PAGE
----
Transportation Network Company Rider Characteristics 25 People who use transit or drive alone do so as part of a routine, while TNCs are used more occasionally. Several points in both the Shared Mobility Survey and the Four Agency Survey suggest that TNCs are being used more as a “gap filling” transportation option and less as a mode for daily commuting or other frequent trips. First, while occasional use of TNCs is fairly widespread, frequent use is less so than with other modes. One way to illuminate this is by comparing the proportion of frequent users to all users of a mode (Figure 12). Compared to other modes, and transit particularly, a much smaller pro- portion of recent TNC users (measured as people who have used it in the last three months)13 report that they are frequent TNC users (i.e., report use once or more per week). Nearly four in five respondents who had used transit within the last three months also reported using transit once or more per week. For solo driving, this proportion was around two in three, and for bike- sharing about one in two. But only one in four recent TNC users reported a frequency of use of weekly or greater. Frequent TNC use is less common than frequent transit use or driving. Among respondents overall, fewer than 10% reported using TNCs weekly or more (Figure 13), a proportion in line with other non-transit shared modes such as bikesharing and carsharing, while frequent bus, train, solo driving, and driving with friends or family were each reported by 25% to 30% of respondents. Frequent use of TNCs in combination with frequent use of any other mode, including solo driving, was comparatively rare, making up 5% or less of respondents for all combinations of modes. The Four Agency Survey had similar findings about recent and frequent TNC use. All the transit agencies except NJ Transit asked about the frequency of TNC use within the last week (Table 10). The overall level of recent TNC usage was low, with roughly three-quarters of respondents not having used one recently. Almost all those who had used a TNC recently had used it once or twice in the previous week, with percentages in the low single digits having used it more often. 0% 10% 20% 30% 40% 50% 60% 70% 80% 90% TNCs Transit (bus + train) Drive alone Bikeshare Figure 12. Ratio of frequent mode use (weekly or more) to use within the last three months. Source: Shared Mobility Survey. 13Shared Mobility Survey Question 7 cross-tabulated with Question 9.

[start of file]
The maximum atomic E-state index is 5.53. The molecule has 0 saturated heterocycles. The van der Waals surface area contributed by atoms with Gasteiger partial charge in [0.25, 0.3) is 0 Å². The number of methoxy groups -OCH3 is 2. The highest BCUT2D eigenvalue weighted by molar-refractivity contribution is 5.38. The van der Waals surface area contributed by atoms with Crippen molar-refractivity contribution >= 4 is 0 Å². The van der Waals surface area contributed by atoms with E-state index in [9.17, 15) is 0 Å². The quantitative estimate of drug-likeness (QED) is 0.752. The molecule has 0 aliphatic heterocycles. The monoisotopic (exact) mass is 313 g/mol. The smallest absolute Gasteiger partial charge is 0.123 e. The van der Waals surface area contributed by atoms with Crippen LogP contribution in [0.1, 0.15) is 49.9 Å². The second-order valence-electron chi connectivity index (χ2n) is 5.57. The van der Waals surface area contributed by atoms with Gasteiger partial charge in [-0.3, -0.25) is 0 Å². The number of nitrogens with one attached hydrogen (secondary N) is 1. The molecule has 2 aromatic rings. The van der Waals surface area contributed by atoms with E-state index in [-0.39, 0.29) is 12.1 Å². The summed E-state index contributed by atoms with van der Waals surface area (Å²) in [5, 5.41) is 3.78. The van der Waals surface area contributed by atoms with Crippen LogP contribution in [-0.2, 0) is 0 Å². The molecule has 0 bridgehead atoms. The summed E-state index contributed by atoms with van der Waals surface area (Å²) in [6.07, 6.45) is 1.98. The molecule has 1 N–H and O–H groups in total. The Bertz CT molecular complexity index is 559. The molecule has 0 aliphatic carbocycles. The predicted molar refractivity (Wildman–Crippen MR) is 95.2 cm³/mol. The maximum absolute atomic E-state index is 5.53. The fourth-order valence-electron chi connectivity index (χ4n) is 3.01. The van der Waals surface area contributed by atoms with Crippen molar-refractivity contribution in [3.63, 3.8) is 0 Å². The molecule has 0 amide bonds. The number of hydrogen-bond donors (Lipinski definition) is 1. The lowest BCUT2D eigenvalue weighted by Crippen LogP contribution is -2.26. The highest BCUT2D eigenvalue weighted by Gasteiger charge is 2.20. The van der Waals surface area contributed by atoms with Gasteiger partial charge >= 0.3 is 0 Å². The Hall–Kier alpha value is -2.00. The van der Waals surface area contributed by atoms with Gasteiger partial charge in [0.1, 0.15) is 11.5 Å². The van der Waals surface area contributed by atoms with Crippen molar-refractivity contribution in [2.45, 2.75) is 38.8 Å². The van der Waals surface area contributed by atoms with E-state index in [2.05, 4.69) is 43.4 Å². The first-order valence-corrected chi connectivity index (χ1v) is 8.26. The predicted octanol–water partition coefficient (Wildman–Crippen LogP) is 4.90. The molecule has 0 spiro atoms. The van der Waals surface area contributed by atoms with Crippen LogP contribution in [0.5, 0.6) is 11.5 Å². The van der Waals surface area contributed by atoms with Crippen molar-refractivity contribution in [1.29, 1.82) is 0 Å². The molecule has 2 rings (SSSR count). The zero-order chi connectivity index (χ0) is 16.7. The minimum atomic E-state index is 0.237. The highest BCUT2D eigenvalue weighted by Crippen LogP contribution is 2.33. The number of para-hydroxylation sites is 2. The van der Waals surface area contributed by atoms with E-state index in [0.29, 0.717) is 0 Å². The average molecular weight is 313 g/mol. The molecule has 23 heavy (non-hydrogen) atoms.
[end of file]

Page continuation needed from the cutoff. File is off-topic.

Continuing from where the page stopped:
26 Broadening Understanding of the Interplay Among Public Transit, Shared Mobility, and Personal Automobiles Travel and wait time were top concerns of those who replaced transit trips with TNC trips. The Four Agency Survey requested details on respondents’ most recent TNC trip in the transit agencies’ regions and divided these into three classes of trips depending on their orientation to the transit agencies’ public transit services (see Table 11): • TNC trips used to get to or from public transit (i.e., connecting or first-mile/last-mile trips); • TNC trips taken in lieu of public transit (i.e., trips that could have been made entirely on the administering transit agencies’ services but were not); and • TNC trips where transit was not an option either because of a lack of transit route between origin and destination, or because the trip was outside of transit service hours. As this question was worded, “transit” refers only to trips on the administering agencies’ services and not to trips exclusively on other transit agencies’ services within the same region (e.g., in the Bay Area, only trips that could have been taken on BART are considered “instead of transit,” and a BART-connecting TNC trip that might have been taken on a Muni bus was considered only as “connecting to transit”). The survey did not directly inquire about or count trips exclusively taking place with other transit agencies in a region. WMATA stands out from the other transit agencies for several reasons, most noticeably for its low proportion of TNC trips connecting to transit and for the high proportion of respondents whose last TNC trip was taken instead of transit. BART, on the other hand, had the highest 0% 5% 10% 15% 20% 25% 30% 35% Figure 13. Frequent use (weekly or more) of modes and combinations. Source: Shared Mobility Survey.14 Frequency (number of days) BART MARTA WMATA None 83% 86% 71% 1–2 14% 10% 25% 3–4 3% 3% 3% 5 0% 2% 1% 6–7 0% 2% 0% Note: No data for NJ Transit. Source: Four Agency Survey. Table 10. TNC use within the last week. 14Shared Mobility Survey, Question 7.